"When I got my hearing aids, that's pretty much when my life started, when the adventure started," he said. "My parents are two of the strongest people I know, to deal with me growing up. That wouldn't have been easy.
"You could imagine a 4-year-old with hearing aids. You tend to throw them away or lose them or break them. They had to get me more than enough loaners and pairs."
From those frustrating times, a potential star emerged. Gillies was one of three prospects sent from the Mariners to the Phillies in the December deal that brought former Cy Young Award winner Cliff Lee to Seattle. Gillies is well-known in baseball circles for reasons that have nothing to do with his compelling personal tale.
One American League scout compared Gillies to current Phillies center fielder Shane Victorino and predicted that he will become a "fan favorite" in Philly.
"He's full-bore on every play," the scout said. "He hustles. He runs. He throws. He's got the tools. I think he's a big leaguer for sure.
"And if the power develops, he's going to be an All-Star."
Gillies is far from a finished product, largely because he didn't focus exclusively on baseball until midway through high school. As with most Canadian boys, he loved hockey first. But he decided to give up his country's pastime when, as a 5-foot-6 teenager, he figured he was too small to advance in the sport.
If he had only waited a little while longer, Gillies might be playing alongside Jarome Iginla rather than cheering for him. He's now listed at 6-foot-2 and a sculpted 190 pounds ... but isn't second-guessing himself.
"I don't regret anything," he said.
As it happened, Gillies applied a hockey ethic to his baseball career: In order to find the best amateur competition, he moved.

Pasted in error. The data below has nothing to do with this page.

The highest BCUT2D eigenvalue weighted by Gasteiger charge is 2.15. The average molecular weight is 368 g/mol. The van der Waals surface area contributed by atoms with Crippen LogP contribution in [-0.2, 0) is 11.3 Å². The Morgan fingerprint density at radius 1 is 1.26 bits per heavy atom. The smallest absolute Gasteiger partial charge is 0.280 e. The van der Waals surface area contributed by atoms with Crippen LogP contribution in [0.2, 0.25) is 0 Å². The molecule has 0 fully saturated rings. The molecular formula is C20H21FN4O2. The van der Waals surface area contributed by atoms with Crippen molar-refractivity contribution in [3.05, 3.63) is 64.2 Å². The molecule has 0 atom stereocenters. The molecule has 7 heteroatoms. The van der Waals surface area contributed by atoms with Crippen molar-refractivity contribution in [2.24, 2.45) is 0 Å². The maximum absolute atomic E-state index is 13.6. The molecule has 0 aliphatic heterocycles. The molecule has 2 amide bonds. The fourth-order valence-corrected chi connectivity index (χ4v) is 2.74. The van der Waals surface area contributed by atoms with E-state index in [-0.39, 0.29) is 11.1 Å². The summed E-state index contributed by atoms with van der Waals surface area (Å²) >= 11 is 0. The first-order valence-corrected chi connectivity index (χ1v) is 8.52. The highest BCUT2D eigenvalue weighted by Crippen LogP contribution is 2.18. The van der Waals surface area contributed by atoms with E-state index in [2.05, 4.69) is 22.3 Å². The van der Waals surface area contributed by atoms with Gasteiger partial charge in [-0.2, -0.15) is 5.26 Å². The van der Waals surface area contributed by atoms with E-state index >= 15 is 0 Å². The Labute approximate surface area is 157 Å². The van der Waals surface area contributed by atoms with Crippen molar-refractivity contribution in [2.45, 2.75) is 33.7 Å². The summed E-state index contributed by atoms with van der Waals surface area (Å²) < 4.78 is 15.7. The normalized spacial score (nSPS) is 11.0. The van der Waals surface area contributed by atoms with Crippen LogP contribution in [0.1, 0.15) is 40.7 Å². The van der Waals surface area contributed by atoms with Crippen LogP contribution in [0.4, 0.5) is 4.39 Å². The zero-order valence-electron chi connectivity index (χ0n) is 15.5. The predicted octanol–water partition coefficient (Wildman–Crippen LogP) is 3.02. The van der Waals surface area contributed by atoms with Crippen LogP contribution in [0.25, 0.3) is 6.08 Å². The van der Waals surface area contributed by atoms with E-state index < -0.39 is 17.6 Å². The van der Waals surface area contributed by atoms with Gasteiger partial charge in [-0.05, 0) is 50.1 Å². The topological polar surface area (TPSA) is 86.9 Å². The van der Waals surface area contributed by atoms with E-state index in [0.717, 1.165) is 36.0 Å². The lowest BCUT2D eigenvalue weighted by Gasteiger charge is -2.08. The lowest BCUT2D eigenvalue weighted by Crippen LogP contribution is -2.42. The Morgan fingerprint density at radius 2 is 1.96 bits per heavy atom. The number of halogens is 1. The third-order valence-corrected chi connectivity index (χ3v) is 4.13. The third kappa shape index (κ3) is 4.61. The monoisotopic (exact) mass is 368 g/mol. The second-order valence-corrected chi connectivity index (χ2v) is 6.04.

At 16, he left Kamloops, B.C., to stay with a host family in the Vancouver suburb of Langley, three hours away. There he played for the Langley Blaze, in the same British Columbia Premier Baseball League that produced Justin Morneau, Rich Harden and Ryan Dempster.
"He loved baseball so much that he said, 'Hey, this is the place for me to go,'" said Wayne Norton, the Mariners scout who signed Gillies as a 25th-round pick. "He left his friends and family behind. He gave that up for baseball.
"And you know what the best part is? He never mentions it."
Gillies joined Team Canada leading up to the 2006 World Junior Championships but was the last player cut prior to the tournament. He had fit in very nicely with his teammates, but head coach Greg Hamilton concluded that Gillies' still-raw tools weren't quite developed enough to merit inclusion on a tight 18-man roster.
Yet, even during the conversation in which Hamilton told Gillies that he hadn't made the team, he said: "You've got a chance to play at the highest level."
"A gamer," Hamilton recalled this week in a telephone interview. "He was a real engaging kid. He was at the front of the line in everything, and it was genuine. It wasn't false hustle.
"You always had a sense that he believed in his talents. He wasn't one of those kids who got overly down on himself when things didn't go well. He just wanted to be a player, and he wasn't afraid to work at it."
So we've noticed. The hyper little kid from Kamloops has traveled pretty far, thanks to talent, grit and a couple of hearing aids.